Fall is the busiest time of the year in the garden for Jack and me, and the biggest chore of all is leaf management. We have both a significant area of wooded beds and a fairly large lawn, each requiring a different approach. We've tried different strategies the past few years to manage the leaves, always with the goal of returning the leaves to the soil as much as possible.
In the wooded area, we've tried raking up all the leaves, mulching them, and putting them in a compost pile. In the spring, we use these not-quite composted leaves as mulch in our beds. This is a good process with one big caveat: it is a lot of work! So one year we tried just letting the leaves lie where they fell. This strategy was a lot better for our backs in the fall, but it added to our tasks in the spring. The leaves decomposed very little over the winter. We did not like the way the garden looked, so we had to do a spring leaf clean up. But perhaps the biggest problem with this strategy was that the thick leaf cover created the optimal conditions for moles and voles.
Last year we raked the leaves out of the wooded area, mulched them, and then immediately returned them to the beds as leaf mulch. The mulched leaves did not provide the thick cover that whole leaves did, so this made a less hospitable environment for moles and voles. The leaf mulch was still visible in spring, but the plants quickly covered it up, and by fall it had, for the most part, returned to the soil. I think we'll use this strategy again this year.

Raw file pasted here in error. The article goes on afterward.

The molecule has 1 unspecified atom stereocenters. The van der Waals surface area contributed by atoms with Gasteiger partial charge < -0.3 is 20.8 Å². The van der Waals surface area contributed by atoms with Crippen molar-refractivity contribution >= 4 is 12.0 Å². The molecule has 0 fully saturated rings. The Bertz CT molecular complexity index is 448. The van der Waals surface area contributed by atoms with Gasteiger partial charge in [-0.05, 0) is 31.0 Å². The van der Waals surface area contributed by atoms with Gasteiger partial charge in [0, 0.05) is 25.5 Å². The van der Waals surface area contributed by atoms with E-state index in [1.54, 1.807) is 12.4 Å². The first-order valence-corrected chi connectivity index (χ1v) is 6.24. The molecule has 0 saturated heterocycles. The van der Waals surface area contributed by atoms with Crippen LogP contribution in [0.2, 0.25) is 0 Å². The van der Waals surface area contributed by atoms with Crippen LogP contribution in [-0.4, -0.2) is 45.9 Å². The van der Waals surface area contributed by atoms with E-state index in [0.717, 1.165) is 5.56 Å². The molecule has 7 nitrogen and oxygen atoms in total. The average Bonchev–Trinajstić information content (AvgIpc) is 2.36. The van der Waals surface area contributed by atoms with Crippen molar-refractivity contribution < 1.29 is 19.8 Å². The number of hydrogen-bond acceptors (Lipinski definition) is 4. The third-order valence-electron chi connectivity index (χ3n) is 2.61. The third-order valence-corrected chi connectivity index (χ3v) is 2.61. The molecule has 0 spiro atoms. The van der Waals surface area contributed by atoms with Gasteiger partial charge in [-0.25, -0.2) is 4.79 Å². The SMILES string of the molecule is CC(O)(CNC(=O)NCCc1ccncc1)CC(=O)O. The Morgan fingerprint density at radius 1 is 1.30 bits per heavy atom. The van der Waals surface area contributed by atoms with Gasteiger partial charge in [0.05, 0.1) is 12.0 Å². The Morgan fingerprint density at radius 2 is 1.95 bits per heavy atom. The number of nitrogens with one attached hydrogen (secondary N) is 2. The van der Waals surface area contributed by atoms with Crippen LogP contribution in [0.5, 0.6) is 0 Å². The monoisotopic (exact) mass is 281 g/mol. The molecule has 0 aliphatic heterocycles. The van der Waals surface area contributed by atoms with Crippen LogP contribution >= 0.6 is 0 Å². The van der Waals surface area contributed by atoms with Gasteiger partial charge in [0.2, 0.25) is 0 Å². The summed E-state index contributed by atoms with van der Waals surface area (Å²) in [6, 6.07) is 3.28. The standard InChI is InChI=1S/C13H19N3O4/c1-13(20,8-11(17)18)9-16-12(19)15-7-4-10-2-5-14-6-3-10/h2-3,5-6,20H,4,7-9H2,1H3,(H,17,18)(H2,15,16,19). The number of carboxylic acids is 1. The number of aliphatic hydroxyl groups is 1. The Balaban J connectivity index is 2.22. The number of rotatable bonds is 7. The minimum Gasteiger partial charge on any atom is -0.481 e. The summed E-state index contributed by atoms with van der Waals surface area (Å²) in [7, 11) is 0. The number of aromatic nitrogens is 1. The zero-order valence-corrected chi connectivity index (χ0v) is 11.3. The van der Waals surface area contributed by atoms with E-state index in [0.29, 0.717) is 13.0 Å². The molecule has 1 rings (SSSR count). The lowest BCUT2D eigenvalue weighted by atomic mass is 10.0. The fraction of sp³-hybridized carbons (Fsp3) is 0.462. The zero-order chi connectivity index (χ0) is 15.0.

With the lawn, we always used a mulching mower to shred the leaves early in the season and allowed them to remain in the lawn. Leaving whole leaves on the lawn is thought to be bad for turfgrass, but small leaf pieces decompose and contribute to the health of the soil in a variety of ways. We have a lot of trees on our lot, and so for us, the question became "can you get too much of a good thing?" Because we didn't know the answer to how much is too much, we never left all the leaves on the lawn. Early in the season, we mulched the leaves with the mower and left them on the lawn. But when a lot of leaves started to fall, we raked them to another area, ran over them several times with the lawnmower, and then moved them to the compost pile. Again, a lot of hard work.
Recently, I came across several articles (such as this one in Fine Gardening and this Michigan State Extension Service article) that suggested that a LOT of leaves could be mulched into the lawn. These articles also said that, in addition to providing nutrition for turfgrass, mulching leaves into your lawn reduces the need for herbicides (weed killers and preventers), and Jack and I like the idea of using fewer chemicals. So this year our plan is to mow most/all of the leaves into our lawn. With the number of leaves that we have in some areas, this may require double-mowing but that is still less work than raking and composting.
Jack is a bit skeptical of mulching so many leaves into our turfgrass, but I had a good feeling that this could work well. I may feel differently as the fall progresses because many more leaves have yet to fall. I'll keep you updated.